Self-reliance is self-deception

by | Jul 10, 2013 | Business, Discipleship, Life

your own bootstraps


I grew up being taught (at least by example) the idea of self-reliance. I have a Mom and Dad who are hard working, blue-collar, self-made people in many ways. I have learned a ton from their great example.

So please understand right here at the outset… I’m all for the “kick yourself in the behind and get it done” sort of initiative that it takes to succeed in life or business. It even follows along the line of biblical teaching in some ways.

Too often I have deceived myself into buying all the lines the world has tried to feed me…

“If it is to be, it is up to me.”

“You can do anything you set your mind to.”

“You can be whatever you want to be in life.”

“The only thing holding you back, is you.”

“I think I can, I think I can, I think I can…”

“What the mind can conceive and believe, it can achieve.”

While I understand the motive behind all of these kinds of statements, there is a fundamental flaw in all of them.


and that is the most tragic and fatal error that a person could make.

I have come to see that self-reliance is a lie.

There is very little in this life that I can truly be entirely self-reliant about. That’s because in the end, I need God’s guidance, help, and empowerment to carry out anything that I would consider worthwhile.

I am the vine; you are the branches. Whoever abides in me and I in him, he it is that bears much fruit, for apart from me you can do nothing.John 15:5

That is a FOUNDATIONAL MINDSET that I have to get in place BEFORE I try to work on anything with the kind of diligence my parents modeled to me. If I don’t get that way of thinking in place first, I will wear myself out with efforts to accomplish, achieve, etc. and be producing NOTHING of eternal significance.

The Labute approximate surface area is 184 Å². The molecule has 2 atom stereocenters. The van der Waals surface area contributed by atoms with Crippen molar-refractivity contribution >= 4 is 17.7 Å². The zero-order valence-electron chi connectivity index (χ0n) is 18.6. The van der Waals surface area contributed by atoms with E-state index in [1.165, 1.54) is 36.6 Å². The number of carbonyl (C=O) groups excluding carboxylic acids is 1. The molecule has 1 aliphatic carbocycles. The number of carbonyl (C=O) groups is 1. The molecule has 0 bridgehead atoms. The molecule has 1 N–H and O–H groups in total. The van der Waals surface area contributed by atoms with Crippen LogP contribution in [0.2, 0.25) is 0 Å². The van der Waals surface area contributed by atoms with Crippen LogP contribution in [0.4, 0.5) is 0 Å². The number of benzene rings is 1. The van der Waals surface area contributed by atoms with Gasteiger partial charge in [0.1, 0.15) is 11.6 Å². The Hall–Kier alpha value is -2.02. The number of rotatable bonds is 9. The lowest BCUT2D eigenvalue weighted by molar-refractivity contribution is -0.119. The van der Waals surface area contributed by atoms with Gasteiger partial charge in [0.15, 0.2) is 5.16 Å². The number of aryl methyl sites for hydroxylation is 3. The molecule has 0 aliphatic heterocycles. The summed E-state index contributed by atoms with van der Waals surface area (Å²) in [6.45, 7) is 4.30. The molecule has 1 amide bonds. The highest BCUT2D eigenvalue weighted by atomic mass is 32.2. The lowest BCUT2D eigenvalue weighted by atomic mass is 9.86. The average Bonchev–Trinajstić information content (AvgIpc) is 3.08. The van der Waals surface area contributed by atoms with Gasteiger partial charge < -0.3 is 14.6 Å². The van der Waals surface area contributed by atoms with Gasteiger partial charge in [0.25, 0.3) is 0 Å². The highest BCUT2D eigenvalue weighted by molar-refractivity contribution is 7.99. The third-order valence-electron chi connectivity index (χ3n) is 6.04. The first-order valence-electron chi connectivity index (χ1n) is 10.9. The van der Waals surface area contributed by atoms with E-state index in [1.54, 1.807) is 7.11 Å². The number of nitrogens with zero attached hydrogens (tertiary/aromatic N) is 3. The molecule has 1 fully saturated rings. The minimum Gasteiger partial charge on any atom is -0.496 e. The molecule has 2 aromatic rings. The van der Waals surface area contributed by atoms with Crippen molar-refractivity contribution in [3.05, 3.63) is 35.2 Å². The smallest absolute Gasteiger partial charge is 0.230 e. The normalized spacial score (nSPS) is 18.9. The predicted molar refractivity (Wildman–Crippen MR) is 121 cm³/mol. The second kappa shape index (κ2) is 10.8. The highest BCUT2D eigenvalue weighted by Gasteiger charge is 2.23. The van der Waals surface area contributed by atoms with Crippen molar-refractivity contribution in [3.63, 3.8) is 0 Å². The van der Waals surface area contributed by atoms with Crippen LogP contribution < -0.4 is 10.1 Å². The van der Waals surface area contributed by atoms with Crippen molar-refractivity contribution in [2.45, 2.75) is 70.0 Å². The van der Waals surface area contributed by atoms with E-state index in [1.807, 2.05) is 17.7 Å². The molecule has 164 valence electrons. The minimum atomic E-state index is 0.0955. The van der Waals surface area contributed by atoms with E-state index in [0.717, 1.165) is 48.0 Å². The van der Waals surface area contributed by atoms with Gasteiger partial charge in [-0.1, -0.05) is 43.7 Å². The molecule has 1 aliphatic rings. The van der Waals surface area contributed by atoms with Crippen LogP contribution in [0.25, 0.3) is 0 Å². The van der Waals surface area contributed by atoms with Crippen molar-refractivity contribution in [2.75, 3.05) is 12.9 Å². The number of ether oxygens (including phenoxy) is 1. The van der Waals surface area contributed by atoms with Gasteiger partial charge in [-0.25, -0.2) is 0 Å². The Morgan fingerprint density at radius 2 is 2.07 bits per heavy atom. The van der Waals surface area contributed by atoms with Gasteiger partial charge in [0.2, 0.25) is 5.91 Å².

It’s like math (and I really, REALLY dislike math)…

math mistake

When I was in Jr. High and High School I truly disliked math. I became unglued when a mistake I made at the very beginning of a problem caused me to miss the answer entirely. I didn’t like it (and still don’t) but that’s the nature of how math works.

The same is true of how you and I think of self-reliance.

If I buy what our culture tells us and believe that my success is entirely up to me, I’ve missed something at the very beginning of the equation… and it is something VITAL to getting to the right outcome. I’ve missed God, the ARCHITECT and GUIDE of my life. I have no hope of EVER getting to the right results (in life or business or parenting or whatever) if I leave Him out of the equation. To stick with the math analogy, my answer will always, Always, ALWAYS be wrong.

How to break this kind of self-deception

1. Identify the lies you’ve been believing (the list from above may be a good start).

2. Tweak them until they come into line with the truth of what God has revealed about your participation in His plans.

Here are some examples:

“If it is to be, it is up to God and me.”

“You can do anything God equips and calls you to do.”

“You can be whatever God wants you to be in life.”

“The only thing holding you back, is your inability to trust God and His plan.”

“I know God can, I know God can, I know God can…”

“What the LORD can conceive HE can achieve.”

3. Learn to rely on Him more and more each day.

4. Set your mind to discover and immerse yourself in HIS plans for your life. He’s revealed the majority of what you need to know in His word.

Get to work… knowing that His calling IS His enabling.

Tell me how you’ve deceived yourself over the years and how you’ve learned to overcome it